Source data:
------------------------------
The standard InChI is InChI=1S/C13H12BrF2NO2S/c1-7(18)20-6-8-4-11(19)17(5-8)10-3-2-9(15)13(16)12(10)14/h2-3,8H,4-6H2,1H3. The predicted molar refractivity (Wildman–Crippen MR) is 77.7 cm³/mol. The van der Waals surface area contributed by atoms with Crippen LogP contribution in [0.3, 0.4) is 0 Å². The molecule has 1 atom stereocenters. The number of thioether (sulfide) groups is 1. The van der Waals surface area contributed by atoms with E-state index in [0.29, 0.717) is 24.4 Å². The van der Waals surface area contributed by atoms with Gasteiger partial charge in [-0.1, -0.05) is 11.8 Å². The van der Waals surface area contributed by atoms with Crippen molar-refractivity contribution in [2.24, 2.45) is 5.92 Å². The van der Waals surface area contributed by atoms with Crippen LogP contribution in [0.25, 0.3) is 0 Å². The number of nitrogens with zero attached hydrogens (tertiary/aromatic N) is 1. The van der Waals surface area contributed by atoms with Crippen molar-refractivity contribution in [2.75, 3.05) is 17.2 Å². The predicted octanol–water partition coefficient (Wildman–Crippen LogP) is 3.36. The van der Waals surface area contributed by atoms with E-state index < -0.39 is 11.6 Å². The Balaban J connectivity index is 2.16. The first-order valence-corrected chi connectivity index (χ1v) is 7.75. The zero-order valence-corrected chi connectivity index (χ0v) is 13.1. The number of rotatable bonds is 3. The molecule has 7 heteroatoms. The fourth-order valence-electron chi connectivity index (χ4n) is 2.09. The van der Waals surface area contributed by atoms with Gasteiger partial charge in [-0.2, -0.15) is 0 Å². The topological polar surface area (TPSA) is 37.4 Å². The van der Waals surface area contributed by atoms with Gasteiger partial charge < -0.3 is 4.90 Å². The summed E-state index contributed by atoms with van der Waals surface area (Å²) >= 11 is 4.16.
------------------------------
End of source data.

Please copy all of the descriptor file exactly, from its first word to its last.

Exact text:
The standard InChI is InChI=1S/C13H12BrF2NO2S/c1-7(18)20-6-8-4-11(19)17(5-8)10-3-2-9(15)13(16)12(10)14/h2-3,8H,4-6H2,1H3. The predicted molar refractivity (Wildman–Crippen MR) is 77.7 cm³/mol. The van der Waals surface area contributed by atoms with Crippen LogP contribution in [0.3, 0.4) is 0 Å². The molecule has 1 atom stereocenters. The number of thioether (sulfide) groups is 1. The van der Waals surface area contributed by atoms with E-state index in [0.29, 0.717) is 24.4 Å². The van der Waals surface area contributed by atoms with Gasteiger partial charge in [-0.1, -0.05) is 11.8 Å². The van der Waals surface area contributed by atoms with Crippen molar-refractivity contribution in [2.24, 2.45) is 5.92 Å². The van der Waals surface area contributed by atoms with Crippen LogP contribution in [0.25, 0.3) is 0 Å². The number of nitrogens with zero attached hydrogens (tertiary/aromatic N) is 1. The van der Waals surface area contributed by atoms with Crippen molar-refractivity contribution in [2.75, 3.05) is 17.2 Å². The predicted octanol–water partition coefficient (Wildman–Crippen LogP) is 3.36. The van der Waals surface area contributed by atoms with E-state index < -0.39 is 11.6 Å². The Balaban J connectivity index is 2.16. The first-order valence-corrected chi connectivity index (χ1v) is 7.75. The zero-order valence-corrected chi connectivity index (χ0v) is 13.1. The number of rotatable bonds is 3. The molecule has 7 heteroatoms. The fourth-order valence-electron chi connectivity index (χ4n) is 2.09. The van der Waals surface area contributed by atoms with Gasteiger partial charge in [-0.2, -0.15) is 0 Å². The topological polar surface area (TPSA) is 37.4 Å². The van der Waals surface area contributed by atoms with Gasteiger partial charge < -0.3 is 4.90 Å². The summed E-state index contributed by atoms with van der Waals surface area (Å²) >= 11 is 4.16.